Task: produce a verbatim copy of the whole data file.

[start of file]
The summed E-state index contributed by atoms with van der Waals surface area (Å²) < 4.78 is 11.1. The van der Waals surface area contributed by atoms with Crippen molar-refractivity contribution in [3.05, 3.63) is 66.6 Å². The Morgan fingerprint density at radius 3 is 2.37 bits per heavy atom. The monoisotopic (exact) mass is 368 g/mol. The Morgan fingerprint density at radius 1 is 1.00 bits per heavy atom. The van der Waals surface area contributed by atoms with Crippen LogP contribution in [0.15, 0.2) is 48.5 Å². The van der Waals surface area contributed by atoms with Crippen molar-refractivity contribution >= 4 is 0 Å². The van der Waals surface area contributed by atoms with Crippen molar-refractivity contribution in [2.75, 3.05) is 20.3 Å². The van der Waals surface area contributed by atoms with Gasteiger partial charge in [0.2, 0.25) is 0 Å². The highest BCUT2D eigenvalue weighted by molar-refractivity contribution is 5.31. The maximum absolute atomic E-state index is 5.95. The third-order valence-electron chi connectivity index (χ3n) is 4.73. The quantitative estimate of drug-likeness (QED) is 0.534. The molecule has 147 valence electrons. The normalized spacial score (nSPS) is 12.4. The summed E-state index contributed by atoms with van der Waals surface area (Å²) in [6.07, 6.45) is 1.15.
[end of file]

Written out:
The summed E-state index contributed by atoms with van der Waals surface area (Å²) < 4.78 is 11.1. The van der Waals surface area contributed by atoms with Crippen molar-refractivity contribution in [3.05, 3.63) is 66.6 Å². The Morgan fingerprint density at radius 3 is 2.37 bits per heavy atom. The monoisotopic (exact) mass is 368 g/mol. The Morgan fingerprint density at radius 1 is 1.00 bits per heavy atom. The van der Waals surface area contributed by atoms with Crippen LogP contribution in [0.15, 0.2) is 48.5 Å². The van der Waals surface area contributed by atoms with Crippen molar-refractivity contribution >= 4 is 0 Å². The van der Waals surface area contributed by atoms with Crippen molar-refractivity contribution in [2.75, 3.05) is 20.3 Å². The van der Waals surface area contributed by atoms with Gasteiger partial charge in [0.2, 0.25) is 0 Å². The highest BCUT2D eigenvalue weighted by molar-refractivity contribution is 5.31. The maximum absolute atomic E-state index is 5.95. The third-order valence-electron chi connectivity index (χ3n) is 4.73. The quantitative estimate of drug-likeness (QED) is 0.534. The molecule has 147 valence electrons. The normalized spacial score (nSPS) is 12.4. The summed E-state index contributed by atoms with van der Waals surface area (Å²) in [6.07, 6.45) is 1.15.